The Audit also brings to light what happens when someone practices bigotry. Bigotry is a danger for democracy and for a democratic culture. Our Audit, which was developed in cooperation with the RAA Berlin, is just one of the answers to the challenge of bigotry and group-focused enmity, and our answer says that in our everyday contact with one another, and especially for people who face discrimination, a culture of engagement and of drawing boundaries is necessary, no more, no less.

Thank you for reading,

Anetta Kahane





What can social psychology and sociology contribute to the work against bigotry? Andreas Zick (University of Jena) and Beate Küpper (Technical University Dresden) encouraged participants at a two-day conference of the “Living Equality” Network to use the findings of scientific research in their practical work. “Projects that aim at changing people’s behavior should be addressing people at three different levels: affect, cognition, and the intention of their actions,” explained Beate Küpper. For example, campaigns against anti-Semitism most often work on providing knowledge and thus address the cognitive functions--but in order to actually change behavior, one would also need to consider the emotional side. The researchers clarified the aim of working against bigotry and group-focused enmity. “Well, yes, people function in such a way that they place other people in groups and create categories, but the question is, how do I do this?” explained Küpper. “The goal needs to be: to avoid condescending or demeaning prejudices, to take an ethical position in order to prevent the hatred of certain groups from becoming socially acceptable.”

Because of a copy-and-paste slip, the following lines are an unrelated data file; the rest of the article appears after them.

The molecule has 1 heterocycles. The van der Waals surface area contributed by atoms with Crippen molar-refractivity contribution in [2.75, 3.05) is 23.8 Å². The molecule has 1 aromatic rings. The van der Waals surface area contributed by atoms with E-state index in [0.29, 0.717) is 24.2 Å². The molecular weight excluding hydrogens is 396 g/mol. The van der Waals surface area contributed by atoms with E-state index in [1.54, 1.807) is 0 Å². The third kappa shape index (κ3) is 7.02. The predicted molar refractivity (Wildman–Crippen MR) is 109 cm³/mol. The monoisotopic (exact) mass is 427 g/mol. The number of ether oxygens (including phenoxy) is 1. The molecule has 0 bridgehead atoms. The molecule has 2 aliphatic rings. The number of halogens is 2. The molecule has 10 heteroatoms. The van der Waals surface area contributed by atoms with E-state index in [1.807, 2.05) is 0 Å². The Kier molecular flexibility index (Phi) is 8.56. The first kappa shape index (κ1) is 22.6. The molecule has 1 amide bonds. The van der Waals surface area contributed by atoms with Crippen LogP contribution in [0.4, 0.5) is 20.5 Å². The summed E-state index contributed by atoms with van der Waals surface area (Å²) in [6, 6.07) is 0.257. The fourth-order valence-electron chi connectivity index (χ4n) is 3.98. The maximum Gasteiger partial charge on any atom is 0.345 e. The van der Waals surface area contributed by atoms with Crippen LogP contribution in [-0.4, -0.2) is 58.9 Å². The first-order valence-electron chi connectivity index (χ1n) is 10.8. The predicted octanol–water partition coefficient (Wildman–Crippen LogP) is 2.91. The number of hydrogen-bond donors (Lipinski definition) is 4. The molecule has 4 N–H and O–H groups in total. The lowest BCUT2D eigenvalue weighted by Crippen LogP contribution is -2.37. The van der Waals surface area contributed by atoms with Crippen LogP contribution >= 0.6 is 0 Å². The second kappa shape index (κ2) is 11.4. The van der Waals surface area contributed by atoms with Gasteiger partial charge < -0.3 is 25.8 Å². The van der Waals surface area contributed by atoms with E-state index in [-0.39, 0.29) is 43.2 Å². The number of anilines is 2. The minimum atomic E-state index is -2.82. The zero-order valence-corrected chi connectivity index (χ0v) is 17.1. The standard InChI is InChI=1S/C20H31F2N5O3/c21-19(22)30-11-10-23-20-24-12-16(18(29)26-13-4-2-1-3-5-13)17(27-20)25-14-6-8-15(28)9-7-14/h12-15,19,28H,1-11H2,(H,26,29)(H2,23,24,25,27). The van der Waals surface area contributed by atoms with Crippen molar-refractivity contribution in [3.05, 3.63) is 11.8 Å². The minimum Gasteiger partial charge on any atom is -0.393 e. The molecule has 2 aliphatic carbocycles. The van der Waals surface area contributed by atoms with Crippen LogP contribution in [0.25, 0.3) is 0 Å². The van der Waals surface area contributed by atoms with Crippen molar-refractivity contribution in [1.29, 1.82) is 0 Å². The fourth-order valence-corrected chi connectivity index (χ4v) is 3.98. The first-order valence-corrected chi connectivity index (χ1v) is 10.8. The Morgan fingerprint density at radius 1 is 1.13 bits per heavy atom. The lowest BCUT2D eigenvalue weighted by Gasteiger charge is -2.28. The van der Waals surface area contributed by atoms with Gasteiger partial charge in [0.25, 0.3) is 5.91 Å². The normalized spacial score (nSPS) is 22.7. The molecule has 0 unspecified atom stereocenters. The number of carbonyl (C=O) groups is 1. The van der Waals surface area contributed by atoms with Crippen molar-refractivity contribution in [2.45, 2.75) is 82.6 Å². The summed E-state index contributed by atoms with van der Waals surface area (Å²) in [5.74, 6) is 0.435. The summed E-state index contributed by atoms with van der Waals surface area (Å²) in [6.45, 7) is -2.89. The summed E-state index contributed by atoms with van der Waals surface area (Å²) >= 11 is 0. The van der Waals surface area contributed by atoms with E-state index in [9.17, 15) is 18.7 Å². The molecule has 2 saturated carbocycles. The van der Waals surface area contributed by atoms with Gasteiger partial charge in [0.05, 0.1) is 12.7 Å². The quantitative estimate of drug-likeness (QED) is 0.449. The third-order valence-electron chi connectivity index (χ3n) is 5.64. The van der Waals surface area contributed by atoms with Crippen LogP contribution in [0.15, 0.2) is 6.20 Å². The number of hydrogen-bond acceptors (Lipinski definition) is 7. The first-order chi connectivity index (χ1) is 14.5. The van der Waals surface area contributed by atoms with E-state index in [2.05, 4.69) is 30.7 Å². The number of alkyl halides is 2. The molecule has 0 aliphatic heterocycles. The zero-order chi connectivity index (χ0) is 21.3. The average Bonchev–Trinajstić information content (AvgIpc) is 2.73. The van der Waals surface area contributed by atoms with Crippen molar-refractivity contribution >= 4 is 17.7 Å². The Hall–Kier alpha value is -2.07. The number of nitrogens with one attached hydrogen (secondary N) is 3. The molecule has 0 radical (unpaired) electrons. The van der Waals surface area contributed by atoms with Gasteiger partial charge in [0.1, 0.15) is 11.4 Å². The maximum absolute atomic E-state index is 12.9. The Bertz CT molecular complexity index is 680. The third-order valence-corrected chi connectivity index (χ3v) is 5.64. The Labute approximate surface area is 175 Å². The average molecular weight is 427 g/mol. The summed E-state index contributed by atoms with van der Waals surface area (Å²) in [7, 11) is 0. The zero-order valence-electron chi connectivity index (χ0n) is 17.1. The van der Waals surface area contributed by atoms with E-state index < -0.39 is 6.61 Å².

The term "respect" is used as a synonym for recognition, approval, giving value, praise, even awe. Mutual respect is necessary for any type of coexistence, whether it is in the classroom or out in society. When a member of a group is not respected, this lack of respect easily turns into exclusion from the group. In psychology it is assumed that respect in the sense of recognition and acceptance plays a role in an individual's own sense of self-worth. Already the philosopher Hegel emphasized that respect is necessary for self-confidence. In a later development of the social psychology of the Frankfurt School, Alex Honneth put respect at the center of this work. He worked out three interconnected forms of respect: emotional attention (love), legal and political respect, and solidarity (an orientation towards common values). Individual self-confidence, self-respect, and self-appreciation go along with those forms of respect. According to Heitmeyer respect is the most important source of a positive self-image. Respect gives you status and prestige. Heimeyer points out, however, that people also create respect for themselves through violence, discrimination, and by disrespecting others. Clearly, that kind of respect is a problem.